Move to Gurdaspur
On 17 February an advance party under Maj MD Thamiah went ahead to Gurdaspur where the Battalion arrived shortly afterwards on 3 March 1963 to form part of 68 Infantry Brigade.
Unfortunately, the very next day Maj MB Gurung was posted to 39 GTC, having achieved the distinction of serving in all Battalions of the Regiment. The three months spent at Gurdaspur were a useful and happy period, however brief. Being a one-battalion station with good accommodation for the men as well, as for families (60 Other Rank families were accommodated), there were ample opportunities to strengthen the bonds within the young battalion, while training was stepped up and field firing completed. On 5 June 1963 Sub Maj & Hony Lt. Harka Bahadur Gurung retired after 32 yearsâ€™ meritorious service and was given an affectionate farewell by all ranks, and a ceremonial parade held in his honour. Subedar Dil Bahadur Gurung, an exceptionally good JCO, took over the appointment of Subedar Major.
In the second week of June, 4th Battalion left Gurdaspur for Srinagar, halting en route at Udhampur and Banihal and arriving at Juman Gusain Camp at 1430 hrs on 18 June 1963 where it was received by Brig HS Yadav, Commander 68 Inf Bde and other staff officers. The 2/3 Gorkha Rifles which were on their way to Ladakh halted at Srinagar and celebrated their famous Battle Honour, Pirkanthi Day on 28 June, to which officers, JCOs and 100 Other Ranks of 4/3 Gorkha Rifles were invited, on 30 June the gesture was reciprocated and a Bara Khana was held for 2/3rd. Needless to say, the happy reunion lasted well into the night. On 1 July, with the band playing the Regimental March Past, 2nd Battalion were given a hearty sent-off at Badami Bagh,
Fighting at high altitudes requires specially high standards of fitness and training and a number of battalion and brigade exercise and independent missions kept everybody on their toes and in a fine state of toughness. All such exercises were carried out at altitudes between 12,000 and 14.500 feet, each man carrying his personal weapon and 70 pounds, self-contained up to seven days. Wearing Extra Issue clothing only. In all these exercises the Battalion turned in good performances.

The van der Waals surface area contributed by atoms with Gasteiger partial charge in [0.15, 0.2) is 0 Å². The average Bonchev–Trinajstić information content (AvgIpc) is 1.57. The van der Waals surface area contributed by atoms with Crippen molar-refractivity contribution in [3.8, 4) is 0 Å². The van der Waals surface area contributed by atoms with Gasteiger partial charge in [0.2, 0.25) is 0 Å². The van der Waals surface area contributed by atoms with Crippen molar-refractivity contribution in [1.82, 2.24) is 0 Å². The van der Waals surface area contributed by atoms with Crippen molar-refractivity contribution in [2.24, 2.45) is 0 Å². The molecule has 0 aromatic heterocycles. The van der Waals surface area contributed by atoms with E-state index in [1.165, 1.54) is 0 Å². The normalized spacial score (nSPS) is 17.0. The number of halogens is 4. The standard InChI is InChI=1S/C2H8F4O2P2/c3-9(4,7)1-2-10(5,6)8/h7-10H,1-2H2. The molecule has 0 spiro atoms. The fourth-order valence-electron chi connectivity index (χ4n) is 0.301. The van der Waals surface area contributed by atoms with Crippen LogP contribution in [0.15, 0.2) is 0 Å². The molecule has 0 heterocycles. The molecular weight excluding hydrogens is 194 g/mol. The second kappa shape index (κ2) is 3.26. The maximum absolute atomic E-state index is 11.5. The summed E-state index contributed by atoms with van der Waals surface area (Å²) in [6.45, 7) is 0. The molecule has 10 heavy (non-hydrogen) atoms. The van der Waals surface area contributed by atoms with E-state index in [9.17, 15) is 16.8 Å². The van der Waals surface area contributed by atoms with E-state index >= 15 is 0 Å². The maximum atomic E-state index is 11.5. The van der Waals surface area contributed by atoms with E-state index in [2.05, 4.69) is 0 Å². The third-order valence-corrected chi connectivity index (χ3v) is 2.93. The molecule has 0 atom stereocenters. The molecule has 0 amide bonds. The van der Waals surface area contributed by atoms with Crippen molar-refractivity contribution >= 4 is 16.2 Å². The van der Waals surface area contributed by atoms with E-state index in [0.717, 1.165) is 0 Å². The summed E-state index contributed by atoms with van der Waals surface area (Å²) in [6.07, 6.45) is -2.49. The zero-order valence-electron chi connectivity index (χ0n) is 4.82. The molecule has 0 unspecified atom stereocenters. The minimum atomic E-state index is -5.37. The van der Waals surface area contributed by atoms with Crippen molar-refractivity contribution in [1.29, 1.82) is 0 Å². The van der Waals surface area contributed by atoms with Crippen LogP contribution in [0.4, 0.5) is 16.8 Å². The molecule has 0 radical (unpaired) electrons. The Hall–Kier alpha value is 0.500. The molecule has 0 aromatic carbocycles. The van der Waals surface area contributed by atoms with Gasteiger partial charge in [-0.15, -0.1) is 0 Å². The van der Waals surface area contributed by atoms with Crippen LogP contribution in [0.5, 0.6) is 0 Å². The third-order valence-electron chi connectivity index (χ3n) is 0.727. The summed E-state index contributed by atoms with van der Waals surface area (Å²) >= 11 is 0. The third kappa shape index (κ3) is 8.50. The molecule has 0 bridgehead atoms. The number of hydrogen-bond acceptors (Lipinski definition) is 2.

And not a single man dropped out, earning the Brigade Commanderâ€™s congratulations. The Battalion also given an excellent demonstration of a company in deliberate defence. New weapons received were two 106 mm RCL anti-lank guns and at Browning. 30mm MMGs.
The â€˜Chattise Partyâ€™
A draft of 101 young riflemen who arrived on 27 July 1963, were part of those Other Ranks whose regimental numbers were from 5236 onwards, and earned the name of the â€˜Chattise Partyâ€™. This group formed the back-bone of the Battalion and served loyally and ably in the early years, many of them serving right through their service in the 4/3rd. On 23 October a Battalion Temple was established and on 25 October, Dushera celebrated. 2nd Lts SC Nijhawan, V Varma, JS Pannu, SB Dogra and OP Verma joined the Battalion in July 1963.
In November 1963 the Battalion moved to Samba where it received six 81 mm mortars and two more 106 mm RCL guns. Maj SDs Yadava was posted as AA & QMG of MP Area and promoted to Lt Col on 20 January 1964. Officers joining during the period 1964-65 were 2nd Lts SP Kothiyal, L Colney,AK Sharma, Yogendra Singth, BL Kothiyal, M Chetri, R Mishra and Dharamraj Devraj.
Flag Rising Day
Though the Battalion was raised on 25 May 1962 at Birpur, the Battalion Flag was raised on 20 February 1963, which is celebrated as Flag Raising Day. With 1/3 Gorkha Rifles in the vicinity, a grand get-together was arranged and the occasions was celebrated fittingly, a feature being the Bara Khana in which no less than 1,600 Other Ranks made up from the other two Battalions in the Brigade, and Johnnies from other Gorkha Battalions in the Division had dinner together. 1/3 Gorkha Rifles and 4/3 Gorkha Rifies also celebrated Holi by exchanging parties to the Bara Khannas in each Battalion.
In October 1964, the Battalion left the Brigade at Srinagar and took over a sector of the Cease Fire Line, Near Naushera.
Change of Command
The first CO, Lt Col Duleep Sinh left the Battalion on 16 April 1965 on posting to Army Headquarters and his place was to be taken by Lt Col B Chatterjee from Army Headquarters. But to the regret of everyone, he had barely commanded the Battalion a few days when he was admitted to the Military Hospital on 17 April, where he subsequently expired. Maj BS Gill officiated till 14 May when Lt Col SDS Yadava arrived and took over command.